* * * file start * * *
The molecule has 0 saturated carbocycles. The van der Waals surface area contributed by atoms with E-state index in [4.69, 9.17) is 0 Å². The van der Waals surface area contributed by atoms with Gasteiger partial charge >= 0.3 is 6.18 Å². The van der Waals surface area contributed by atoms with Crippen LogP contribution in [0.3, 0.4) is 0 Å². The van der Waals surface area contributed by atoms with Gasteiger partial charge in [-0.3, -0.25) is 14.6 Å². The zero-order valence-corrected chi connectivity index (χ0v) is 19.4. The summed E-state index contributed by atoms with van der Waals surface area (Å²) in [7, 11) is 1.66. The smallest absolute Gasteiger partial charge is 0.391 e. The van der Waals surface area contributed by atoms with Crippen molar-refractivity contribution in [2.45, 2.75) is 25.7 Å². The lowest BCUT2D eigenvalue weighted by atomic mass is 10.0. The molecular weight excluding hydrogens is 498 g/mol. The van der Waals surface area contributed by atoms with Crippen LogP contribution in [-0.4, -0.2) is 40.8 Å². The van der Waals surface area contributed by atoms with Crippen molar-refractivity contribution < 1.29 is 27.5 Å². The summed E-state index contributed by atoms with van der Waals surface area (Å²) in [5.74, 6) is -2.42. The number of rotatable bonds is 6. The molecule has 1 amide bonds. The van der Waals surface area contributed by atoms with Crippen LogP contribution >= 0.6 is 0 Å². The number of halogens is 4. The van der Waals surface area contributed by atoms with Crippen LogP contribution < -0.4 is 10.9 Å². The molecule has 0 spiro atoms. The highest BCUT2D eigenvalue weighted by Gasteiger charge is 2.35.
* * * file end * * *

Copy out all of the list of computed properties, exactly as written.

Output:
The molecule has 0 saturated carbocycles. The van der Waals surface area contributed by atoms with E-state index in [4.69, 9.17) is 0 Å². The van der Waals surface area contributed by atoms with Gasteiger partial charge >= 0.3 is 6.18 Å². The van der Waals surface area contributed by atoms with Crippen LogP contribution in [0.3, 0.4) is 0 Å². The van der Waals surface area contributed by atoms with Gasteiger partial charge in [-0.3, -0.25) is 14.6 Å². The zero-order valence-corrected chi connectivity index (χ0v) is 19.4. The summed E-state index contributed by atoms with van der Waals surface area (Å²) in [7, 11) is 1.66. The smallest absolute Gasteiger partial charge is 0.391 e. The van der Waals surface area contributed by atoms with Crippen molar-refractivity contribution in [2.45, 2.75) is 25.7 Å². The lowest BCUT2D eigenvalue weighted by atomic mass is 10.0. The molecular weight excluding hydrogens is 498 g/mol. The van der Waals surface area contributed by atoms with Crippen LogP contribution in [-0.4, -0.2) is 40.8 Å². The van der Waals surface area contributed by atoms with Crippen molar-refractivity contribution < 1.29 is 27.5 Å². The summed E-state index contributed by atoms with van der Waals surface area (Å²) in [5.74, 6) is -2.42. The number of rotatable bonds is 6. The molecule has 1 amide bonds. The van der Waals surface area contributed by atoms with Crippen LogP contribution >= 0.6 is 0 Å². The number of halogens is 4. The van der Waals surface area contributed by atoms with Crippen LogP contribution < -0.4 is 10.9 Å². The molecule has 0 spiro atoms. The highest BCUT2D eigenvalue weighted by Gasteiger charge is 2.35.